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  • Conjure
  • Angela Alaimo O'Donnell (bio)

For a long time, every poem I wrote was occasional, though not in the traditional sense of the term. I wrote poems only as they came to me, showed up on the doorstep of imagination, and knocked, demanding to be let in. Most often they were prompted by a significant event in my life or after an intense engagement with a work (or works) of art. This practice suited and satisfied me, enabling me to lead a busy life as a professor, administrator, mother, and wife and to be a writer as well. It led to the production of a modest number of poems of reasonable quality, and it allowed me to feel that I was being faithful to the call of poetry, a vocation that first claimed me when I was about six years old.

This is also a deeply moving way to write. Those moments when the poem would arrive felt like incursions of the holy into my ordinary life. One particular example comes to mind. A few years ago, I went to see an exhibition of Van Gogh's work at the Neue Gallery in New York. Wandering from room to room, pondering the eighty paintings assembled in this small space (many of which had never left the Van Gogh museum in Amsterdam before), I was overwhelmed by the visionary world the artist had given us entrance to. Somehow, Van Gogh had received these revelations of the eternal is all things and translated them by means of mortal materials (pigment, canvas, wood) into a language I could understand. It was like having converse with an angel. I left the museum (inevitably), but Van Gogh had a hold on me and would not let go, compelling me to answer the call of his art with my own. Writing "St. Vincent," a poem that arrived as a long free verse meditation but gradually found its form as a sonnet, felt like a Visitation. I was overjoyed by Vincent's gift, the miraculous Work he had conceived and given birth to, and I felt the Word within me leap with correspondent joy: [End Page 242]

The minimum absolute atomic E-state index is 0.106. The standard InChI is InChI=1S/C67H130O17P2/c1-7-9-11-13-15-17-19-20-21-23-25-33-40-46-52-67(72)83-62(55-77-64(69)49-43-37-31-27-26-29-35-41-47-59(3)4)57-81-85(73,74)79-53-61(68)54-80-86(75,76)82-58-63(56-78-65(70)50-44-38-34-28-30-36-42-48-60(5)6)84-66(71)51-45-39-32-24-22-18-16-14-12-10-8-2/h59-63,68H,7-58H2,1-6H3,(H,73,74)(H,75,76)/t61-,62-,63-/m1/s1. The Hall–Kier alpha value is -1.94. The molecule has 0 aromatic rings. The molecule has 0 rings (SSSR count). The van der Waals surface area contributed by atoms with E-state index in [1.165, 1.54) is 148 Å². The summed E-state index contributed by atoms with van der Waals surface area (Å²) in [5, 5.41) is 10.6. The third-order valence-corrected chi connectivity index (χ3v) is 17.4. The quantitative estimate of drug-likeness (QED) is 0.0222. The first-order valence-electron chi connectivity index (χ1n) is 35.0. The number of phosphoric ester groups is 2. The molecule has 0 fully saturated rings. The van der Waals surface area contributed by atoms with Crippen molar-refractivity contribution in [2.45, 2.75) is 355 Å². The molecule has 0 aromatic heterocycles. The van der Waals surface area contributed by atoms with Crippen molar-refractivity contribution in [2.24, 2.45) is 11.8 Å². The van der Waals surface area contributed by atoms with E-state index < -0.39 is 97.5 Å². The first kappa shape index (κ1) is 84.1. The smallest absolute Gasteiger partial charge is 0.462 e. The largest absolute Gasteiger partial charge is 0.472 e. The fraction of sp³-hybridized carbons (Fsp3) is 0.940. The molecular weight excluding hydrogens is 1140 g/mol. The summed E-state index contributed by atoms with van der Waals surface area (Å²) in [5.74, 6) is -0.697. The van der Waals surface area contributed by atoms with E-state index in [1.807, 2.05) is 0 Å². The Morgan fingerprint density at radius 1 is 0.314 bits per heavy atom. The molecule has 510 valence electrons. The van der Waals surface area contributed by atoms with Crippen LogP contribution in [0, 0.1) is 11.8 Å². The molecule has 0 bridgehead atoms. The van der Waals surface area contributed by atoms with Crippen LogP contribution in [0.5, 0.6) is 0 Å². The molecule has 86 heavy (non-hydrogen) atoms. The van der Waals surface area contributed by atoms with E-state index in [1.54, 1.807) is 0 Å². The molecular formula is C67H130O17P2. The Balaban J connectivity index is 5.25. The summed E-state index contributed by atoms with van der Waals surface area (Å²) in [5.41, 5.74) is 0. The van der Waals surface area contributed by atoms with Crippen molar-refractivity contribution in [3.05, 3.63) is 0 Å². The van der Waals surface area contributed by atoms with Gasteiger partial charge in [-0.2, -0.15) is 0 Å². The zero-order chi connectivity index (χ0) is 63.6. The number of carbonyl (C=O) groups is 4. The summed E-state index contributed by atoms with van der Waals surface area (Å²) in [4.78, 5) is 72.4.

St. Vincent "The best way to know God is to love many things."

—Vincent Van Gogh

What Vincent loved of sky he told the crows.He taught them blue and the long note of want,the rut and whorl of time that comes and goes,God's face in the field, drawn and gaunt.What Vincent loved of earth he told the trees.Their branches writhed like flames when they heardhow every leaf and bole at last is seizedand falls like olive stones and evening birds.What Vincent loved of salt he told the sea:the play and savor of the friends of Christ,their sails taut, each mast a wood-crossed T,the empty boats afloat on waves of light.What Vincent loved of fire he told the fire,then placed his wounded hand upon the pyre.

The Spirit that engendered this poem is the same Spirit that moved Elizabeth and the infant prophet inside her, the same Spirit that impregnated Mary, the same Spirit that filled the disciples full of words they didn't know they knew at Pentecost. Seen this way, every work of art becomes an Annunciation, a Visitation, and a Pentecostal celebration—each a key moment in salvation history that turns upon the Word. Interestingly, the Spirit moved, in this instance, via the medium of paint—a work of visual artistry. What I saw insisted on translation, transformation, and transubstantiation into what could be heard, providing a new path of access to the original incarnation of beauty. If painting gives (in)sight to the blind, then poetry lets the deaf hear—both art forms making miracles of the sort Christ performed through the agency of the Spirit during his earthly ministry.

The inspiration that prompted the Van Gogh poem was immediate, insistent, and irresistible. I could not rest until I wrote it. The double meaning of the word "inspiration" is relevant here: I felt both "blown into" by a mysterious breath outside myself, and I felt the compulsion to "inhale" that life...


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pp. 242-246
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